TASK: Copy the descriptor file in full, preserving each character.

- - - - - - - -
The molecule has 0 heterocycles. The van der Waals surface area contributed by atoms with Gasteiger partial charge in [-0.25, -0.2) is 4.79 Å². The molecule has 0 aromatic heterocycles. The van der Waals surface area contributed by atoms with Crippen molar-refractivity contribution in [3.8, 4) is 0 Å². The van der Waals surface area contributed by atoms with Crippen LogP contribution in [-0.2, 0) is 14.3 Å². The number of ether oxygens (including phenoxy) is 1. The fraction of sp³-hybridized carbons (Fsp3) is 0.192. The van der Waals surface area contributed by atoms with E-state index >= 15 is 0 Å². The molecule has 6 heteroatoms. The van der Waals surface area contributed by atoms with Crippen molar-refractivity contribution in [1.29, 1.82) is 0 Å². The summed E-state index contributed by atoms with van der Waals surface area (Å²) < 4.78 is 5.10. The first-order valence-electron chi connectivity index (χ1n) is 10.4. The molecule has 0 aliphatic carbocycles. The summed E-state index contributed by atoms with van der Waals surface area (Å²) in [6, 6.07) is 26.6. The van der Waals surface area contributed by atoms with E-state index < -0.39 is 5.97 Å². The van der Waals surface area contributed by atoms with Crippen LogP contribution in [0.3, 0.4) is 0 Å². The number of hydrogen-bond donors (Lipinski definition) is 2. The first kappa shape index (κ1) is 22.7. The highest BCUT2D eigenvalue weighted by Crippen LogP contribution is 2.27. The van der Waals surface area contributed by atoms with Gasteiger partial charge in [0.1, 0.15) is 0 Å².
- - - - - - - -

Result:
The molecule has 0 heterocycles. The van der Waals surface area contributed by atoms with Gasteiger partial charge in [-0.25, -0.2) is 4.79 Å². The molecule has 0 aromatic heterocycles. The van der Waals surface area contributed by atoms with Crippen molar-refractivity contribution in [3.8, 4) is 0 Å². The van der Waals surface area contributed by atoms with Crippen LogP contribution in [-0.2, 0) is 14.3 Å². The number of ether oxygens (including phenoxy) is 1. The fraction of sp³-hybridized carbons (Fsp3) is 0.192. The van der Waals surface area contributed by atoms with E-state index >= 15 is 0 Å². The molecule has 6 heteroatoms. The van der Waals surface area contributed by atoms with Crippen molar-refractivity contribution in [1.29, 1.82) is 0 Å². The summed E-state index contributed by atoms with van der Waals surface area (Å²) < 4.78 is 5.10. The first-order valence-electron chi connectivity index (χ1n) is 10.4. The molecule has 0 aliphatic carbocycles. The summed E-state index contributed by atoms with van der Waals surface area (Å²) in [6, 6.07) is 26.6. The van der Waals surface area contributed by atoms with E-state index < -0.39 is 5.97 Å². The van der Waals surface area contributed by atoms with Crippen LogP contribution in [0.3, 0.4) is 0 Å². The number of hydrogen-bond donors (Lipinski definition) is 2. The first kappa shape index (κ1) is 22.7. The highest BCUT2D eigenvalue weighted by Crippen LogP contribution is 2.27. The van der Waals surface area contributed by atoms with Gasteiger partial charge in [0.1, 0.15) is 0 Å².